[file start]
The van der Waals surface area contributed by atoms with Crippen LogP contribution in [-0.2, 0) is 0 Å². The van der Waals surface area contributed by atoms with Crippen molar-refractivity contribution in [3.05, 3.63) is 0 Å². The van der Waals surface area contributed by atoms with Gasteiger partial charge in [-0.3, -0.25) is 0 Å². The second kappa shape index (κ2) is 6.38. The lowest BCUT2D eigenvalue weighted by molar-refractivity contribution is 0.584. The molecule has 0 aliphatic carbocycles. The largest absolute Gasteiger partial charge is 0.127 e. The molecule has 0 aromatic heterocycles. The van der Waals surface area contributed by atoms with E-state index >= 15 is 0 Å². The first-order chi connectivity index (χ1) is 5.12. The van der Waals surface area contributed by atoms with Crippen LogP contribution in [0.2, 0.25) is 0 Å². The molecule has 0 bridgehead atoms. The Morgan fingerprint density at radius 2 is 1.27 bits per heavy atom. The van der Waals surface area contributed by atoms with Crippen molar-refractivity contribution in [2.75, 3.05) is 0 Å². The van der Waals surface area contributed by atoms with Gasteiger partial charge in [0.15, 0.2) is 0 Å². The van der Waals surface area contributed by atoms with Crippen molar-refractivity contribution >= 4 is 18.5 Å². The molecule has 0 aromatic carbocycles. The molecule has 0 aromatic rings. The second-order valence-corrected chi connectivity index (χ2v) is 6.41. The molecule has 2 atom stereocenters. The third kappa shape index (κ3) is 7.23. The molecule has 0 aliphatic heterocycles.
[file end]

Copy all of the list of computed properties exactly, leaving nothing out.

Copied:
The van der Waals surface area contributed by atoms with Crippen LogP contribution in [-0.2, 0) is 0 Å². The van der Waals surface area contributed by atoms with Crippen molar-refractivity contribution in [3.05, 3.63) is 0 Å². The van der Waals surface area contributed by atoms with Gasteiger partial charge in [-0.3, -0.25) is 0 Å². The second kappa shape index (κ2) is 6.38. The lowest BCUT2D eigenvalue weighted by molar-refractivity contribution is 0.584. The molecule has 0 aliphatic carbocycles. The largest absolute Gasteiger partial charge is 0.127 e. The molecule has 0 aromatic heterocycles. The van der Waals surface area contributed by atoms with E-state index >= 15 is 0 Å². The first-order chi connectivity index (χ1) is 5.12. The van der Waals surface area contributed by atoms with Crippen LogP contribution in [0.2, 0.25) is 0 Å². The molecule has 0 bridgehead atoms. The Morgan fingerprint density at radius 2 is 1.27 bits per heavy atom. The van der Waals surface area contributed by atoms with Crippen molar-refractivity contribution in [2.75, 3.05) is 0 Å². The van der Waals surface area contributed by atoms with Gasteiger partial charge in [0.15, 0.2) is 0 Å². The van der Waals surface area contributed by atoms with Crippen molar-refractivity contribution >= 4 is 18.5 Å². The molecule has 0 aromatic carbocycles. The molecule has 0 aromatic rings. The second-order valence-corrected chi connectivity index (χ2v) is 6.41. The molecule has 2 atom stereocenters. The third kappa shape index (κ3) is 7.23. The molecule has 0 aliphatic heterocycles.